• 7. The agent would send a VAT invoice for its own services plus VAT if applicable (either alongside the statement/payment request or separately). This must be a seperate document to the payment request, and must be a proper VAT invoice so that the corporate customer can only recover the VAT on the agent's fee. In this example, please see the green invoice;
  • 8. The agent would charge to the corporate client the exact amount charged by the travel supplier, as a disbursement (plus any fee it earns from the corporate client if applicable). In this example, the agent charges a total amount of £478.50 - the disbursed amounts payable to the supplier of £435 plus its fee of £43.50.

In this case, TMC Ltd would recover no input VAT, and account for £7.25 output VAT (the output VAT payable on its fee only). It should not show any of the £435 payable to the supplier in its accounts or VAT return, because this is not the agent's sale or purchase. The agent's "sale" is the fee of £36.25 plus VAT only.

The billback rules...explained in full!

Key practical issues

In practice, it is often difficult for agents to comply with these arrangements fully, because of the difficulty with suppliers' systems, the quantity of transactions and the necessary paper trail in some cases.

The most important point here is that the travel supplier issues a VAT invoice which is addressed to the corporate customer travelling and that the agent does not issue an invoice to the corporate customer for travel services. This means that the agent will be able to pass these documents through as disbursements and none of the parties will suffer any unnecessary input VAT restrictions.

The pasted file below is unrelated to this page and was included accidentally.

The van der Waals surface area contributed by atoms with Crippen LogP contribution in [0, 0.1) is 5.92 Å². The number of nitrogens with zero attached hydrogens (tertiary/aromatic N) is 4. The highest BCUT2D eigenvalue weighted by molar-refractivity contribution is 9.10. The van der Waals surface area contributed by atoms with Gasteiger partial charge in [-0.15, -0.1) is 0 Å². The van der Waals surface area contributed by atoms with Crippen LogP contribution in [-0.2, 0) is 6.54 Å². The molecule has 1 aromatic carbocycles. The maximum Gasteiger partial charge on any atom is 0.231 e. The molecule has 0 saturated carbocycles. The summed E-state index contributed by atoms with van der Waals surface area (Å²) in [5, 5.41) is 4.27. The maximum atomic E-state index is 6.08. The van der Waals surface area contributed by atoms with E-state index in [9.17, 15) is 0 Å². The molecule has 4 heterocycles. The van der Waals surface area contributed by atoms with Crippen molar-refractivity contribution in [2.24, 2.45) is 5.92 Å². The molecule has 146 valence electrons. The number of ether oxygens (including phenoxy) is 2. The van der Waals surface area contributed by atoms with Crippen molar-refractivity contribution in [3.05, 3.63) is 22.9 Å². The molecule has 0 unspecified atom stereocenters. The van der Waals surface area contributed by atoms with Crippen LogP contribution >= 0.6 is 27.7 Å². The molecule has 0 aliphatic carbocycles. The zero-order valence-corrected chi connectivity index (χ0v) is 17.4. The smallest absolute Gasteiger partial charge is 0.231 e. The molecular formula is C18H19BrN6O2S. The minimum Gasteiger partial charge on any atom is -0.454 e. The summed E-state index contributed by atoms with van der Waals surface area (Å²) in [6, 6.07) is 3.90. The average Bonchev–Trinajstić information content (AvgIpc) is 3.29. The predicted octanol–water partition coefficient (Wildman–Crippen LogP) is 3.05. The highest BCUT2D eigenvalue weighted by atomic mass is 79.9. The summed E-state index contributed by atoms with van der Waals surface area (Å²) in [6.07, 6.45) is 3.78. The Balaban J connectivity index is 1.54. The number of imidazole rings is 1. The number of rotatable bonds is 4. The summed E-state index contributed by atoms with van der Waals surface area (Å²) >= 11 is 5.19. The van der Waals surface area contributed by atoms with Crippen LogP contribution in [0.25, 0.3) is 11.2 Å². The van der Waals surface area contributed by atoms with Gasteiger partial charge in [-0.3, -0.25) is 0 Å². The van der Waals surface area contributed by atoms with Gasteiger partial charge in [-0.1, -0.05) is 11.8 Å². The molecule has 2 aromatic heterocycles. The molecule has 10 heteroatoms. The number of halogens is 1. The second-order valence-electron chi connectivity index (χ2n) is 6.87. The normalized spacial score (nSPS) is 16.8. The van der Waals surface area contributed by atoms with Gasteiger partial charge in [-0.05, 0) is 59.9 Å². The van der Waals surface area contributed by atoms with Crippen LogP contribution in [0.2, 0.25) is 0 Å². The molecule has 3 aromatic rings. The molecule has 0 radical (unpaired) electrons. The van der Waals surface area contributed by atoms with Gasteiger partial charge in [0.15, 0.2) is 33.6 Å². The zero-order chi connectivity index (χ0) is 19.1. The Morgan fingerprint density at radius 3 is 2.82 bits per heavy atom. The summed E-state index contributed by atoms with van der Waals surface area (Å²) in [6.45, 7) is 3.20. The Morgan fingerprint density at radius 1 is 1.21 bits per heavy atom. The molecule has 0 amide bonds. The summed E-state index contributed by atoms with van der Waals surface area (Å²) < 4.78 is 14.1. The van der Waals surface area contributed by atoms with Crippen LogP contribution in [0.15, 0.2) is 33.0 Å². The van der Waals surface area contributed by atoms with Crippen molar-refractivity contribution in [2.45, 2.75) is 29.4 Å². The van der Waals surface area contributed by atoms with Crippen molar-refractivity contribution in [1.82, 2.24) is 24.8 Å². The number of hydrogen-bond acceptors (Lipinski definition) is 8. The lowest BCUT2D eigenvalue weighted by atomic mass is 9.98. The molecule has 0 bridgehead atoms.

Some common practical issues include:

Amount of documentation needed to be passed through to customers: To save the need for customers to process two lots of documents, some agents like to issue a "front sheet" to summarise payments due. As long as the other two documents exist and can be accessed, this can be a good solution.

Getting suppliers to issue invoices correctly: It is common for suppliers to name the agent on the invoice, because this is the party they are corresponding with. From speaking with agents, this is much easier to do at the outset of an account set up with a new supplier, and suppliers should be told at the outset to invoice "Corporate Ltd c/o Travel Agent Ltd" or "Miss Corporate Traveller, Corporate Ltd c/o Travel Agent Ltd". However, often I am told by agents that many suppliers still don't naturally comply. There is no easy way around this, but many may need to be reminded repeatedly. One travel agent got good results by refusing to pay until the invoice was issued correctly, although commercially I am not sure how successful this would be for most!

International VAT recovery: Please note that billback is a UK concept and as far as I'm aware, this doesn't apply in the same way anywhere else in the EU. In fact, in several EU countries, VAT isn't recoverable on corporate travel regardless of the invoicing position. I would always advise confirming this with a local advisor before confirming a quote with a corporate customer, to ensure that you are aware of the VAT recovery implications.

Please contact us if you would like to discuss billback or any other VAT issues